The past few months have been difficult for the Biden administration, but things are finally starting to turn around. In the past week, we learned that President Biden will get to fill a Supreme Court seat, that the administration started distributing home COVID-19 tests and N95 masks without some embarrassing healthcare.gov-esque debacle, and now, that the White House cat has finally arrived. Are the first two things on that list objectively so much more important than the First Feline that it’s stupid to even list them together? Sure, I guess. But did my small heart grow three sizes when I saw these photos of the cat lounging around the White House? Absolutely.
You see, I’m one of the people the New York Times was mocking with this frankly rude recap of the White House cat drama:
The cat’s arrival was much anticipated after Dr. Biden casually mentioned in a November 2020 interview that she’d love to have a cat in the White House, and later lightheartedly suggested that the animal was “waiting in the wings.” To feline fans everywhere, this might as well have been a blood oath that a cat would soon be revealed.
I am not, as some of my colleagues have suggested, some Cat Fancy–reading feline obsessive (not that there’s anything wrong with that). But apparently the Clintons’ cat, Socks, left a big impression on me as a child. While covering politics for more than a decade has cured me of most of my West Wing–fueled optimism about our system of government, when my president tells me to get excited about a White House cat, I do it.
And really, if anyone deserves mockery, it’s the Bidens, not feline-loving Americans. The
public uproar minor Twitter obsession about this cat wasn’t entirely fueled by a few stray remarks from the First Lady. If the Bidens had simply shown up to the White House with a cat, people would’ve said “Wow, cute!” and quickly moved on. Instead, shortly after the 2020 election, the Bidens informed the media of the cat’s imminent arrival, with CBS Sunday Morning presenting this information as an exclusive bit of “breaking news.”
Obviously, this was tongue in cheek. But in the weirdness vacuum following Donald Trump’s exit from the White House, the fact that the Bidens promised a cat that never materialized stood out as one of the odder things about the new administration. And the Bidens added to the intrigue by making cryptic remarks about the cat every few months. In March 2021, Jill Biden revealed to the Today show that they had settled on a specific cat and “she is waiting in the wings.” Then in September, she told the New York Times that their dog Major’s biting incidents had complicated things and made it sound like adopting a cat was suddenly beyond the Biden White House’s capabilities. “The cat is still being fostered with somebody who loves the cat,” Biden said. “I don’t even know whether I can get the cat back at this point.”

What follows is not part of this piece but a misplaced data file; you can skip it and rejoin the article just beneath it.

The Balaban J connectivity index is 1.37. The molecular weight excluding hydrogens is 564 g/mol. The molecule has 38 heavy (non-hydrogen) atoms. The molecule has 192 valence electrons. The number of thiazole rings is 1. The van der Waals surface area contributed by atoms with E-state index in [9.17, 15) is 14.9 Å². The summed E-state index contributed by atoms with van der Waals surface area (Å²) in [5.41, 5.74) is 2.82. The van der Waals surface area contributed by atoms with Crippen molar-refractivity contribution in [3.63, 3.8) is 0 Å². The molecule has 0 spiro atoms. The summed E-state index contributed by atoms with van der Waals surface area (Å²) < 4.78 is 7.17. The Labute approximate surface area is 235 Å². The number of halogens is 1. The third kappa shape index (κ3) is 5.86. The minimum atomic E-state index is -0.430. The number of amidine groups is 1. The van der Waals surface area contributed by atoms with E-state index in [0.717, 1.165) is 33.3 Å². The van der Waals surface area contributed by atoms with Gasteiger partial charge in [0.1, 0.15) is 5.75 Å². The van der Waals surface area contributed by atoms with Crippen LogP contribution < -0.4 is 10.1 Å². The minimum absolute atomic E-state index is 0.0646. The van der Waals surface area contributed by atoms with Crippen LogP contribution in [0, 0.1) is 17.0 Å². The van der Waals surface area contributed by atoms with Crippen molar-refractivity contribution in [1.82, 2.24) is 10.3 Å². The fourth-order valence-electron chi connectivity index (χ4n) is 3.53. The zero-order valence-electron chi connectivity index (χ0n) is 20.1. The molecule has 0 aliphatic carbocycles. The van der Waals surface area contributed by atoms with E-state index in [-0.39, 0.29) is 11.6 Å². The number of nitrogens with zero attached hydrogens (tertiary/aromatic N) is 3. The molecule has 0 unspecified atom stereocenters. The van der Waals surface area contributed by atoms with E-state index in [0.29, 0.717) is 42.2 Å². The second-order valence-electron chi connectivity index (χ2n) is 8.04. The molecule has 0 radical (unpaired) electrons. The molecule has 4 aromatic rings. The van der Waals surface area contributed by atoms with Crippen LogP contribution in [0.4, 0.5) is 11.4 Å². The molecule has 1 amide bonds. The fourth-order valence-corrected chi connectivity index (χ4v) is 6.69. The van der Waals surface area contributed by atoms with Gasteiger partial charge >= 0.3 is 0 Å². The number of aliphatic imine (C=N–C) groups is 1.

So I was skeptical back in December when the debut of the Bidens’ new puppy, Commander, was accompanied by a promise that the cat would be arriving in January. But here she is with three days to spare. There can be miracles when you believe — or even when you stop believing the president and publicly complain that he isn’t delivering on his most frivolous promise.
And I have to say Willow was worth the wait as she meets all the criteria for a good White House pet.
Cute origin story? Check. Apparently Willow introduced herself to Jill Biden during the 2020 presidential campaign. “Willow made quite an impression on Dr. Biden in 2020 when she jumped up on the stage and interrupted her remarks during a campaign stop,” said Michael LaRosa, the first lady’s spokesman. “Seeing their immediate bond, the owner of the farm knew that Willow belonged with Dr. Biden.”
Cute name? I was initially perplexed by “Willow” as it seemed obvious that when the president adopts two pets and names one Commander, the other will be named Chief. But the Times reports, “Willow is named after the first lady’s hometown, Willow Grove, Pa.” Okay, check!
Cute talk of the cat scoping out the White House with pictures to prove it? You bet. “Willow is settling into the White House with her favorite toys, treats and plenty of room to smell and explore,” LaRosa said.
Now that this silly drama around Willow’s arrival is behind us, we can simply bask in the joy of having a First Feline. A cat is a great way to lighten the mood around the White House without stuffing a staffer into an Easter bunny costume. Will Willow dress up for Halloween like India, the last cat to occupy the White House, during the George W. Bush administration? Will she star in a bizarre, unreleased video game as Socks did? Or will she forge her own path, maybe by getting into a scrape with Commander and destroying some valuable White House property? The possibilities are endless.